Little did he know that one of his Vermeer forgeries would end up in the hands of Nazi officer Hermann Göring (one of Hitler’s right-hand men). After the Dutch government found out where the painting had ended up, they decided to start an investigation to see who had sold one of the Netherland’s art treasures. Convinced that the culprit was a Nazi collaborator, they decided to put all their efforts in the investigation, which eventually led them to van Meegeren. At first, he refused to name “the person he had gotten the painting from,” but after getting arrested, and fearing he would be sentenced to death, he decided to tell them that he had actually forged the painting, which they didn’t believe until he was given the chance to recreate another painting.

Living the American Dream

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Vase de Fleurs (Lilas) - Paul Gauguin (1896)

The story of this forger, Ely Sakhai, goes back to his childhood, when he emigrated from Iran to New York and started working with his brother at an antique shop. They started selling fake Tiffany lamps when they realized that if they made good fakes, people would pay tons of money to get their hands on one. Sakhai even copied the authenticity labels, knowing that the more real they looked, the more money they could get. After making a small fortune this way, he decided to try something new. So, he started buying relatively unknown original paintings by Modigliani, Chagall, Gauguin, and Monet and hired some very talented Chinese artists to make the copies.

His idea was to sell one of his forged paintings, and then wait a couple of years to sell the original, so nobody would suspect anything. However, the business he'd ran for decades failed in 2000 when he sold Gauguin’s original Vase de Fleurs (Lilas) to the famous auction house, Sotheby’s. When they started promoting the painting, another auction house, Christie’s, announced that they had the same painting in their collection. Both houses called a Gauguin expert who determined that Christie’s version was a forgery. The FBI traced Sakhai and arrested him, but he was only sentenced to 41 months in prison.


Michelangelo was the greatest forger

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Bronze Statue of Eros Sleeping - Unknown (circa 3rd to 1st century A.D.)

I had to include this one because I laughed so hard when I read it. So, apparently, before becoming one of the greatest artists of all time, Michelangelo had a dark past as a forger. As the story goes, when he was just 21 years old, before becoming a renowned artist, he created a statue called “Sleeping Eros,” which he claimed was from Ancient Rome. To make it look old, he used acidic earth and sold it to an art dealer called Baldassare del Milanese. The latter then sold it to the prominent Cardinal Riario of San Giorgio who somehow (this part of the story isn't very clear) realized that it was a fake.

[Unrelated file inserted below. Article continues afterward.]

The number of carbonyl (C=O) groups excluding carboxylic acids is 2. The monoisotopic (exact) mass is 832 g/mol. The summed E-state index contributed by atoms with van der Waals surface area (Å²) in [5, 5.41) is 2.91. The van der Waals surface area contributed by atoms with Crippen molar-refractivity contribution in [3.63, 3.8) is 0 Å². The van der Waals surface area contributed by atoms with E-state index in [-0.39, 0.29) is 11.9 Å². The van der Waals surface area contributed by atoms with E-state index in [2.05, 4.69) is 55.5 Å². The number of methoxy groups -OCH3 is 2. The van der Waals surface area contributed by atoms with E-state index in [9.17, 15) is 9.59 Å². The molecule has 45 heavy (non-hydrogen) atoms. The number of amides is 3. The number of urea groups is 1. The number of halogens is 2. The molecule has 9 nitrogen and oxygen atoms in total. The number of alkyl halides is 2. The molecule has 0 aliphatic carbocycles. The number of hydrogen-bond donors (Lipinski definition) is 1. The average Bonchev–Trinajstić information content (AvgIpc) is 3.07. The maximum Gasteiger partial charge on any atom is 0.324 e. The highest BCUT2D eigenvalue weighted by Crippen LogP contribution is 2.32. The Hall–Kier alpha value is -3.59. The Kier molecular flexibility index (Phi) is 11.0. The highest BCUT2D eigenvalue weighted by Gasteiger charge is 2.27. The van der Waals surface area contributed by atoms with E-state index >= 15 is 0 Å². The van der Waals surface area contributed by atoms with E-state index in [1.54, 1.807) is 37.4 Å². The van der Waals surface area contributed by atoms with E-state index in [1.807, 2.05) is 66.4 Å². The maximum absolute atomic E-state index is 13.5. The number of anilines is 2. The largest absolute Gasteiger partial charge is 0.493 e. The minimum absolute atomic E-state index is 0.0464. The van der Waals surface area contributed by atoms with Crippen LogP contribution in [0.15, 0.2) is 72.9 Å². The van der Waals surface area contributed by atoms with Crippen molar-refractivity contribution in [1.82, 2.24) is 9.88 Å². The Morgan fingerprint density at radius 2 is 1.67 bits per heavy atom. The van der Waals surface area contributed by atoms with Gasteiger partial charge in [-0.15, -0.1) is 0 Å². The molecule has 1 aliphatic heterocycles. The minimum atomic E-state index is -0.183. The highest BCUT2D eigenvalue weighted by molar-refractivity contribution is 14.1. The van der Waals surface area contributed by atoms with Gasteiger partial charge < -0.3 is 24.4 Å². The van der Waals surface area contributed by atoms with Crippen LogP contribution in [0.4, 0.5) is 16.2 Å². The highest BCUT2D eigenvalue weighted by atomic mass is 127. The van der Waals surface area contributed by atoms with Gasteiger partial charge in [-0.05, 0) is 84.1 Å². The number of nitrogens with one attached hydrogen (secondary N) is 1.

The angry cardinal wanted his money back and went to the art dealer to give the forgery back. By then, Michelangelo had already become a kind of celebrity thanks to his famous “Pietá,” so the dealer decided not to make a fuss and sold it to another victim. However, this story has a happy ending because later on the Cardinal became Michelangelo’s first patron in Rome. Well, happy ending for Michelangelo, at least, because his “ancient” masterpiece is believed to have been destroyed in a terrible fire in the seventeenth century, so the image above is actually an original ancient statue of the deity.


When reading about these stories, I thought they were very funny, but actually, it happens all the time and has happened everywhere around the world. The question now is why? The answer is kind of obvious: you can make millions from it, but there's something else that’s worth bringing up, and it is that these forgers are actually great artists that study the work of great artists closely. They just wanted to enjoy the money, rather than wait for ages for their original work to be recognized.


Here are other art stories you might enjoy:

The Day The Mona Lisa Got Tested For Syphilis

8 Artists Who Used Their Obstacles To Create Beautiful Art

The Artist Who Awakened Homosexual Desire In The Victorian Era


Cover painting: Girl with a Pearl Earring by Johannes Vermeer (1665).